According to a report released today by the Institute for Supply Management, the U.S. manufacturing sector continued to expand in December—but at a slower pace than economists had expected.

In December the manufacturing index was 54.2%, compared with 58.1% in November and 59.1% in October. Any reading above 50% indicates growth.

Specifically, new orders and production are continuing to expand at a slower rate. The good news for the trucking industry is that manufacturing inventories are contracting at an accelerating rate, which will be a boon for freight movement. Customer inventories were also “too low,” but trending toward supply/demand equilibrium. Manufacturers’ order backlogs shrunk in December, which bucked a growth trend.

Despite the significant month-to-month drop off in the index, ISM was optimistic by the December data, calling 2005 an “excellent year” that averaged 55.5%.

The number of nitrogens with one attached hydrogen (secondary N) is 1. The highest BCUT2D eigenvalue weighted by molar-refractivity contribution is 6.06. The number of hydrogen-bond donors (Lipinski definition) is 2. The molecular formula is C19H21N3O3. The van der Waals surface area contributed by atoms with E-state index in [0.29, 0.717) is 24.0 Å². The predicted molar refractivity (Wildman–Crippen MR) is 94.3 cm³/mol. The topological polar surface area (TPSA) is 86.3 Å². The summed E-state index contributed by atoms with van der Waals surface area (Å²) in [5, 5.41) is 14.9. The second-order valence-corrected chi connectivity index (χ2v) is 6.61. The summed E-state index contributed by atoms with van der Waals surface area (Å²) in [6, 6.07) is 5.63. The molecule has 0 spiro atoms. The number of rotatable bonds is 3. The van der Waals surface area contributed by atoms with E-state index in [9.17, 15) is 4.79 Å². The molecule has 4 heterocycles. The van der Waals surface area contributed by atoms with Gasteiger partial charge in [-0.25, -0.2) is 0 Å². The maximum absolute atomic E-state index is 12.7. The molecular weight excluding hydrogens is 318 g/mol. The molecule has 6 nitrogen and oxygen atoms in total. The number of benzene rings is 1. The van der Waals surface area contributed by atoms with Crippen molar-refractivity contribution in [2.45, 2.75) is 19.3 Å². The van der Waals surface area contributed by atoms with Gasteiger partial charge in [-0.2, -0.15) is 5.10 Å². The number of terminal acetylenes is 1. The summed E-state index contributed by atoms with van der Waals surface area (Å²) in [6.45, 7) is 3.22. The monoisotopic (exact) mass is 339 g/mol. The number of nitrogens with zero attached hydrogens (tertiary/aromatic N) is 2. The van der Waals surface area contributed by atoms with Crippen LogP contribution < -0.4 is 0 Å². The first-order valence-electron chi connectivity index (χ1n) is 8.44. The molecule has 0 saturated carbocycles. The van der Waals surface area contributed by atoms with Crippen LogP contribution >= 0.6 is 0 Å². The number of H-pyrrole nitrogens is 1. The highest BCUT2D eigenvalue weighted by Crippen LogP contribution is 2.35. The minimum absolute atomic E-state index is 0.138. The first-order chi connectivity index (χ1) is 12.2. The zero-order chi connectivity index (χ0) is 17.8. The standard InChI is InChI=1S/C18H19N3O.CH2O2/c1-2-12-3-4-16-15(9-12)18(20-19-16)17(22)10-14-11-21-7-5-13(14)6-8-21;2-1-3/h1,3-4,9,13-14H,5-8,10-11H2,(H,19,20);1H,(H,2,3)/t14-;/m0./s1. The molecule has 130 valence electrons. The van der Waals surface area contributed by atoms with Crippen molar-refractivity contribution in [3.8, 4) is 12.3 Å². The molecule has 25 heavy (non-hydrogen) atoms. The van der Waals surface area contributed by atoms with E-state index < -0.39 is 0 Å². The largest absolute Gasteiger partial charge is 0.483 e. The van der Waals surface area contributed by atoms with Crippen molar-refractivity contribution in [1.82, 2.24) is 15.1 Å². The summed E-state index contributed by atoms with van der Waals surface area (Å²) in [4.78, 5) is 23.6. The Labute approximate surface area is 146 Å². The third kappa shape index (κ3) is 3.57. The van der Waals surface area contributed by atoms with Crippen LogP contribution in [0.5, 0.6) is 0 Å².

“In December, we saw a decline in the rate of growth of both new orders and production, but both indexes are at levels that support economic growth,” said Norbert J. Ore, ISM chair of the Manufacturing Business Survey Committee. “We saw a significant slowing in the upward pricing spiral that has been a source of continuing concern for manufacturers. A strong fourth quarter should carry significant momentum into 2006.”

Yesterday, the National Assn. of Credit Management released a discouraging December report on the manufacturing sector. NACM’s manufacturing index for the month was down 2.1% from last year.

According to the NACM survey of credit managers, dollar collections and dollar amount beyond terms fell, suggesting tightness on cash flow. “Higher energy costs, interest rates, and labor rates are likely culprits,” said Dan North, chief economist with credit insurance firm Euler Hermes ACI. “November’s drop in fuel price may help ease the situation next month.”

To view the ISM report, go to www.ism.ws/ISMReport/ROB012006.cfm.

To view the NACM report, go to www.nacm.org/resource/press_release/CMI_current.shtml.